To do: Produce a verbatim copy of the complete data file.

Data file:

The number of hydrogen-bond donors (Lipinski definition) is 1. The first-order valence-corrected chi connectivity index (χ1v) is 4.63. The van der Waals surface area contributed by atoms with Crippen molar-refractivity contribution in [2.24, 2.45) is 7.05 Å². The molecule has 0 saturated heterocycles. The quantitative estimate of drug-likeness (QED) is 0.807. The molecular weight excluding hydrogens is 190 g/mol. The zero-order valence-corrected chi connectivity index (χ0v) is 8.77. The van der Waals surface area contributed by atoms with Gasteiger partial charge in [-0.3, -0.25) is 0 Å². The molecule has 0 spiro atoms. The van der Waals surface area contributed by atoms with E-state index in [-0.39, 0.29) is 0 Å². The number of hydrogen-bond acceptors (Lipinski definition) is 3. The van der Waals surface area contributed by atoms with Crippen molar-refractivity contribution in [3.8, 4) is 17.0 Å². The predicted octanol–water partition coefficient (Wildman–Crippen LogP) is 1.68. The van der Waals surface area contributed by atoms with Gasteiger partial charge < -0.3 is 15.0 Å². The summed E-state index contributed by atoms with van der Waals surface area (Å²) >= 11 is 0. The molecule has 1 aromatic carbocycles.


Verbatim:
The number of hydrogen-bond donors (Lipinski definition) is 1. The first-order valence-corrected chi connectivity index (χ1v) is 4.63. The van der Waals surface area contributed by atoms with Crippen molar-refractivity contribution in [2.24, 2.45) is 7.05 Å². The molecule has 0 saturated heterocycles. The quantitative estimate of drug-likeness (QED) is 0.807. The molecular weight excluding hydrogens is 190 g/mol. The zero-order valence-corrected chi connectivity index (χ0v) is 8.77. The van der Waals surface area contributed by atoms with Gasteiger partial charge in [-0.3, -0.25) is 0 Å². The molecule has 0 spiro atoms. The van der Waals surface area contributed by atoms with E-state index in [-0.39, 0.29) is 0 Å². The number of hydrogen-bond acceptors (Lipinski definition) is 3. The van der Waals surface area contributed by atoms with Crippen molar-refractivity contribution in [3.8, 4) is 17.0 Å². The predicted octanol–water partition coefficient (Wildman–Crippen LogP) is 1.68. The van der Waals surface area contributed by atoms with Gasteiger partial charge < -0.3 is 15.0 Å². The summed E-state index contributed by atoms with van der Waals surface area (Å²) >= 11 is 0. The molecule has 1 aromatic carbocycles.